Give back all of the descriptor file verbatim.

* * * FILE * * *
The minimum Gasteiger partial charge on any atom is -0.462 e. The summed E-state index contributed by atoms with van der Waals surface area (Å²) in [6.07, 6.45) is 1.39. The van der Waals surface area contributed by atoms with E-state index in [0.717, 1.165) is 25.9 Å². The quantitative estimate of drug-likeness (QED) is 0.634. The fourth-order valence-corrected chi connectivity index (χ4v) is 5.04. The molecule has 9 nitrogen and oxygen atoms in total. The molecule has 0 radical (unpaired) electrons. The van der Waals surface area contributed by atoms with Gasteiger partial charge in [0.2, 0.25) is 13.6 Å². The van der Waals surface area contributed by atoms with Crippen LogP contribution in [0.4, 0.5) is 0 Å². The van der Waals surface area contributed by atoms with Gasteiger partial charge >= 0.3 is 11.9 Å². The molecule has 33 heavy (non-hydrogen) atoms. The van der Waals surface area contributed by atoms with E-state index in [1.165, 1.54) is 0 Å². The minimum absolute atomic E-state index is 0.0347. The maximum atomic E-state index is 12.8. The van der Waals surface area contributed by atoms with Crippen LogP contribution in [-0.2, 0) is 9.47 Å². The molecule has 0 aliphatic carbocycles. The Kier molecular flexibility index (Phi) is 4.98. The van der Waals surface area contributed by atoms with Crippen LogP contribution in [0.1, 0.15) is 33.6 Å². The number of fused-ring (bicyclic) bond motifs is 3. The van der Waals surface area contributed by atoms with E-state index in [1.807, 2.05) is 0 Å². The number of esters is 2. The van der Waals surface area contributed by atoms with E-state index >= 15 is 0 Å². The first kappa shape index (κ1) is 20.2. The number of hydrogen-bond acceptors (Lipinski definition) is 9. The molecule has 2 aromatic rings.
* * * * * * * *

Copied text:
The minimum Gasteiger partial charge on any atom is -0.462 e. The summed E-state index contributed by atoms with van der Waals surface area (Å²) in [6.07, 6.45) is 1.39. The van der Waals surface area contributed by atoms with E-state index in [0.717, 1.165) is 25.9 Å². The quantitative estimate of drug-likeness (QED) is 0.634. The fourth-order valence-corrected chi connectivity index (χ4v) is 5.04. The molecule has 9 nitrogen and oxygen atoms in total. The molecule has 0 radical (unpaired) electrons. The van der Waals surface area contributed by atoms with Gasteiger partial charge in [0.2, 0.25) is 13.6 Å². The van der Waals surface area contributed by atoms with Crippen LogP contribution in [0.4, 0.5) is 0 Å². The van der Waals surface area contributed by atoms with Gasteiger partial charge >= 0.3 is 11.9 Å². The molecule has 33 heavy (non-hydrogen) atoms. The van der Waals surface area contributed by atoms with E-state index in [1.165, 1.54) is 0 Å². The minimum absolute atomic E-state index is 0.0347. The maximum atomic E-state index is 12.8. The van der Waals surface area contributed by atoms with Crippen LogP contribution in [-0.2, 0) is 9.47 Å². The molecule has 0 aliphatic carbocycles. The Kier molecular flexibility index (Phi) is 4.98. The van der Waals surface area contributed by atoms with Crippen LogP contribution in [0.1, 0.15) is 33.6 Å². The number of fused-ring (bicyclic) bond motifs is 3. The van der Waals surface area contributed by atoms with E-state index in [1.807, 2.05) is 0 Å². The number of esters is 2. The van der Waals surface area contributed by atoms with E-state index >= 15 is 0 Å². The first kappa shape index (κ1) is 20.2. The number of hydrogen-bond acceptors (Lipinski definition) is 9. The molecule has 2 aromatic rings.